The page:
Which format do you prefer to consume and why? If you're building APIs, what challenges are you facing making data available in both formats? Let us know in the comments!

Simon Hamp Simon is a PHP developer based in beautiful England. He loves programming. He's currently running his own web development agency and making cool apps out of other apps!

Comments

Comments(26)

"parsers are overly complex and picky."

One man's picky is another man's precise. JSON is simpler, and that influences its usage. I can see the potential future need for the verbosity of XML. When APIs start needing to speak in richer semantics, I bet XML will regain some popularity.

steve

You hit the nail on the head. Consuming something that's already in the same relative form factor saves coding time and makes mistakes less likely. Also, they are both ways to express information. I feel that it takes less to be more expressive using JSON than XML. It's also more human digestible. Furthermore, parsing/tokenizing/serializing XML almost always consumes more resources (in PHP and Python so far as my experience with them has shown).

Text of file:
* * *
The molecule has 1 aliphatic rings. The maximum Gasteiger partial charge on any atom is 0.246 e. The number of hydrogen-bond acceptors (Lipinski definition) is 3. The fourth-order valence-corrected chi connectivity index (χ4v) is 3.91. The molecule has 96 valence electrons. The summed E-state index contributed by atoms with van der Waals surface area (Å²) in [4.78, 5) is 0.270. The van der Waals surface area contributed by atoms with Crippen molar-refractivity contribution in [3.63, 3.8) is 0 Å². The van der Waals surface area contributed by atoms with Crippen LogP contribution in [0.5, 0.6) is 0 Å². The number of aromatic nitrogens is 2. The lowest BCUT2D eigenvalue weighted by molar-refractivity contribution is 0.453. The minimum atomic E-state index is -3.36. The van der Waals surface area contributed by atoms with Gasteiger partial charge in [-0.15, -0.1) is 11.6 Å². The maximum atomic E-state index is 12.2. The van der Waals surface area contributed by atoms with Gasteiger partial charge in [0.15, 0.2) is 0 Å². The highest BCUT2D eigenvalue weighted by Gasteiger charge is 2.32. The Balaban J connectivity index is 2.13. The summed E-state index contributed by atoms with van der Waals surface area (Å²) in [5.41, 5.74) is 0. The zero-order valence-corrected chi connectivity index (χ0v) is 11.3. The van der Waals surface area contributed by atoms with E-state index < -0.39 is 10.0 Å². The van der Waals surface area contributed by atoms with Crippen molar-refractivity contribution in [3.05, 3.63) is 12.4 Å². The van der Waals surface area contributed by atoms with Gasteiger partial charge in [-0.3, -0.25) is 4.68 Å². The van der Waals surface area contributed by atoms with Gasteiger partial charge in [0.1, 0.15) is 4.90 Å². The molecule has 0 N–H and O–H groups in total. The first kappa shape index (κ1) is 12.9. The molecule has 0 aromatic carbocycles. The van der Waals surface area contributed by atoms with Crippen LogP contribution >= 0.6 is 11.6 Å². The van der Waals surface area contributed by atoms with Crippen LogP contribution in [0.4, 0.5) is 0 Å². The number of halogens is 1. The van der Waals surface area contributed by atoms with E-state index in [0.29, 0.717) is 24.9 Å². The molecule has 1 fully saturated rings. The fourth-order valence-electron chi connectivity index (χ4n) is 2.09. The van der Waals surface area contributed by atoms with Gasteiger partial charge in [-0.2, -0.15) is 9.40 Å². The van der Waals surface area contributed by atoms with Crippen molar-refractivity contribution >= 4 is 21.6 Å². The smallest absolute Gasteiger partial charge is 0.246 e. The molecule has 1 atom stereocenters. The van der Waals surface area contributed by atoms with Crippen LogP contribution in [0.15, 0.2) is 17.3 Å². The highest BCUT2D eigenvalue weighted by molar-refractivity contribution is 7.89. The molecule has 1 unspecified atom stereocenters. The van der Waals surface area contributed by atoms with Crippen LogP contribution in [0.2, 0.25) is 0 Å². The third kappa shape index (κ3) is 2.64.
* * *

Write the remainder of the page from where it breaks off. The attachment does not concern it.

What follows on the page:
To sum up, they both serve the same purpose and have similar semantic qualities (when left in the hands of a skilled programmer) leaving only performance and ease of use to consider heavily. My experience leads me to believe that JSON is the better tool in most cases because of that.

For the RESTx project (http://restx.org) we allow custom components to be implemented in Python as well as Java. Natively, we use JSON for most exchanges, but since there are plenty of XML APIs out there, and since our Java developers may be more familiar with XML and the tooling around it, we will add XML support very soon as well.

RESTx is a platform for the simple and quick creation of RESTful web services and it takes care of most of this sort of encoding based on content negotiation between client and server. So, component developers normally don't have to deal with it, at least not inside of RESTx components.

JSON all the way.